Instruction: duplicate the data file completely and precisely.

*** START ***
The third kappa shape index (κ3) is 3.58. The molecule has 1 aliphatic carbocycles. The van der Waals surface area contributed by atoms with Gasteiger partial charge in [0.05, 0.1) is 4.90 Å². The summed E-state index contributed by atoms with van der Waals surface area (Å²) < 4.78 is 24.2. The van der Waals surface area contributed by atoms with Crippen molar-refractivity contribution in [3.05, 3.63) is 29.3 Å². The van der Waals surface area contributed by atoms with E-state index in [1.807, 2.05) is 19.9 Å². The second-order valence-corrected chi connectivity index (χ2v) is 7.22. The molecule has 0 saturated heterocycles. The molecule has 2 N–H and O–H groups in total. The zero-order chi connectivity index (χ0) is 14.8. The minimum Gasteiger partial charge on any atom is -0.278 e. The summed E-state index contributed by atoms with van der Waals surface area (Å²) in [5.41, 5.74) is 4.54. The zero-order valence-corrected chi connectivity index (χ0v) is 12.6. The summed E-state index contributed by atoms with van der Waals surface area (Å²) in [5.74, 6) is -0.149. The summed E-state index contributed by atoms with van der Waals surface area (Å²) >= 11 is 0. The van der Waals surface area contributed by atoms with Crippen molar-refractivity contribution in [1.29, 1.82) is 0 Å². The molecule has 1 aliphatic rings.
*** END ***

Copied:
The third kappa shape index (κ3) is 3.58. The molecule has 1 aliphatic carbocycles. The van der Waals surface area contributed by atoms with Gasteiger partial charge in [0.05, 0.1) is 4.90 Å². The summed E-state index contributed by atoms with van der Waals surface area (Å²) < 4.78 is 24.2. The van der Waals surface area contributed by atoms with Crippen molar-refractivity contribution in [3.05, 3.63) is 29.3 Å². The van der Waals surface area contributed by atoms with E-state index in [1.807, 2.05) is 19.9 Å². The second-order valence-corrected chi connectivity index (χ2v) is 7.22. The molecule has 0 saturated heterocycles. The molecule has 2 N–H and O–H groups in total. The zero-order chi connectivity index (χ0) is 14.8. The minimum Gasteiger partial charge on any atom is -0.278 e. The summed E-state index contributed by atoms with van der Waals surface area (Å²) in [5.41, 5.74) is 4.54. The zero-order valence-corrected chi connectivity index (χ0v) is 12.6. The summed E-state index contributed by atoms with van der Waals surface area (Å²) in [5.74, 6) is -0.149. The summed E-state index contributed by atoms with van der Waals surface area (Å²) >= 11 is 0. The van der Waals surface area contributed by atoms with Crippen molar-refractivity contribution in [1.29, 1.82) is 0 Å². The molecule has 1 aliphatic rings.